Contact HealthDay
Tel: 203.855.1400 or E-mail

News By Specialty

Allergy
Anesthesiology
Cardiology
Cosmetic Surgery
Critical Care
Dermatology
Diabetes & Endocrinology
Emergency Medicine
Family Practice
Gastroenterology
Geriatrics
Hematology & Oncology
HIV & AIDS
Infectious Disease
Internal Medicine
Nephrology
Neurology
Nursing
OBGYN & Women's Health
Ophthalmology
Orthopedics
Otolaryngology
Pain Management
Pathology
Pediatrics
Pharmacy
Psychiatry
Pulmonology
Radiology
Rheumatology
Surgery
Urology

Follow us on:

    


e-Healthcare Leadership Awards


Review Confirms Benefit of Laser Tx for Hypertrophic Scars
Pooled estimates show reduction in total Vancouver Scar Scale score, scar height, scar erythema

TUESDAY, Dec. 3, 2013 (HealthDay News) -- Laser therapy is safe and effective for hypertrophic scar management, according to a meta-analysis published in the December issue of Plastic and Reconstructive Surgery.

Rui Jin, M.D., from Shanghai Second Medical University, and colleagues conducted a literature review and meta-analysis to assess the effectiveness of laser therapy for hypertrophic scars and keloids. The meta-analysis included 28 clinical trials involving 919 patients.

The researchers found that the overall response rate for laser therapy was 71, 68, and 72 percent, respectively, for scar prevention, hypertrophic scar treatment, and keloid treatment. Among all laser systems, the best responses were seen with the 585/595-nm pulsed-dye laser and 532-nm laser subgroups. Laser therapy reduced total Vancouver Scar Scale scores, scar height, and scar erythema in pooled estimates of hypertrophic scar studies. The optimal treatment interval was five to six weeks for pulsed-dye laser therapy. The therapeutic effect of pulsed-dye laser therapy was better for patients with lower Fitzpatrick skin type scores.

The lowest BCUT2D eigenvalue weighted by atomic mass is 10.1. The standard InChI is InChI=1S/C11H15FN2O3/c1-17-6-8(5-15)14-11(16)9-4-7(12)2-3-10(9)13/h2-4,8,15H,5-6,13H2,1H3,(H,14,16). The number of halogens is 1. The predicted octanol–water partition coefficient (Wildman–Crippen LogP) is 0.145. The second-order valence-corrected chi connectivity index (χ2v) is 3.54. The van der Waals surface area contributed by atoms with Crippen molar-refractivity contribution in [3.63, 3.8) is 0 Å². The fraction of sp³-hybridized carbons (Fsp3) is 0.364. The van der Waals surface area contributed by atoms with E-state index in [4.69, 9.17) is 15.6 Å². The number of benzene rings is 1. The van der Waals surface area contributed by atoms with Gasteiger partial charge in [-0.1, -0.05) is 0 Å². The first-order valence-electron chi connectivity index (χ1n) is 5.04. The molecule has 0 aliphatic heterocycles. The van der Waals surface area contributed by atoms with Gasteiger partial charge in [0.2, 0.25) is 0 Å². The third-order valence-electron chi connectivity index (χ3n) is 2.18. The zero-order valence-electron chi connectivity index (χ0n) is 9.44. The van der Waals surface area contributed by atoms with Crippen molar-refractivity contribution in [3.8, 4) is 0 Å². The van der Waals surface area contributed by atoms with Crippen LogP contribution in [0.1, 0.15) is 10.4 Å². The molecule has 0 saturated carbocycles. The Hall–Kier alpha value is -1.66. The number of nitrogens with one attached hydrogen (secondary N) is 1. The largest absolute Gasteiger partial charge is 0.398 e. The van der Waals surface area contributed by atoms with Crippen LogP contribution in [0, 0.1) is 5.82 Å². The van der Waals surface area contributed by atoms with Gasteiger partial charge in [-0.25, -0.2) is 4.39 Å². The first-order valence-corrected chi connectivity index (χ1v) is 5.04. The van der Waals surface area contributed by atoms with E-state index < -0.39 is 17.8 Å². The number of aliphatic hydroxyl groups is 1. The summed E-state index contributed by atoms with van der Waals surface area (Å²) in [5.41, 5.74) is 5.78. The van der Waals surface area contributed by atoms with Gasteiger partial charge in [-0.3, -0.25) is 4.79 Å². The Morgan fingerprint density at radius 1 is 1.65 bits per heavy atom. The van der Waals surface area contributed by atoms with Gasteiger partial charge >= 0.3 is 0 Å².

"Further research is required to determine the mechanism of action for different laser systems and to examine the efficacy in quantifiable parameters, such as scar erythema, scar texture, degrees of symptom relief, recurrence rates, and adverse effects," the authors write.

Full Text



Copyright © 2013 HealthDay. All rights reserved.

September 1, 2014

Archive Search

By Keyword:
By Category:
By Topic:

Related Articles

Photodynamic Therapy Beats Cryotherapy for Actinic Keratoses

Report Highlights Progress, Challenges in Health IT

AMGA: Physician Turnover Still High in 2013

Doctors Frequently Experience Ethical Dilemmas

Team Approach Improves Practice Efficiency

Restrictive, Non-Solicitation Covenants Are Valid